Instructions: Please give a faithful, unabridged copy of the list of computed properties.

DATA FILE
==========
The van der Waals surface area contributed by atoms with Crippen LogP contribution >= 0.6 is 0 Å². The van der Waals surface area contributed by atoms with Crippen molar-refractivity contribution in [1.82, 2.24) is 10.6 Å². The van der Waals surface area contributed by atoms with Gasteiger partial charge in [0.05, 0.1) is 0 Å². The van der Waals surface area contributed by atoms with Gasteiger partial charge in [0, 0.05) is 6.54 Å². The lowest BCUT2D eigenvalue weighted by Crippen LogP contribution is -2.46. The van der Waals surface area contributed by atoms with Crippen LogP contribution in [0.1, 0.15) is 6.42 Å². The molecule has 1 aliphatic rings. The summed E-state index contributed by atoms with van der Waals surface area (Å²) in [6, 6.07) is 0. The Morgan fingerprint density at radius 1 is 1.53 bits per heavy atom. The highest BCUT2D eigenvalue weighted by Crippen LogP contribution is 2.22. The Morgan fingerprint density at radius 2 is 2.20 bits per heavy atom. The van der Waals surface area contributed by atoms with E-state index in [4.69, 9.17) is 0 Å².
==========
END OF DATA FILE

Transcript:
The van der Waals surface area contributed by atoms with Crippen LogP contribution >= 0.6 is 0 Å². The van der Waals surface area contributed by atoms with Crippen molar-refractivity contribution in [1.82, 2.24) is 10.6 Å². The van der Waals surface area contributed by atoms with Gasteiger partial charge in [0.05, 0.1) is 0 Å². The van der Waals surface area contributed by atoms with Gasteiger partial charge in [0, 0.05) is 6.54 Å². The lowest BCUT2D eigenvalue weighted by Crippen LogP contribution is -2.46. The van der Waals surface area contributed by atoms with Crippen LogP contribution in [0.1, 0.15) is 6.42 Å². The molecule has 1 aliphatic rings. The summed E-state index contributed by atoms with van der Waals surface area (Å²) in [6, 6.07) is 0. The Morgan fingerprint density at radius 1 is 1.53 bits per heavy atom. The highest BCUT2D eigenvalue weighted by Crippen LogP contribution is 2.22. The Morgan fingerprint density at radius 2 is 2.20 bits per heavy atom. The van der Waals surface area contributed by atoms with E-state index in [4.69, 9.17) is 0 Å².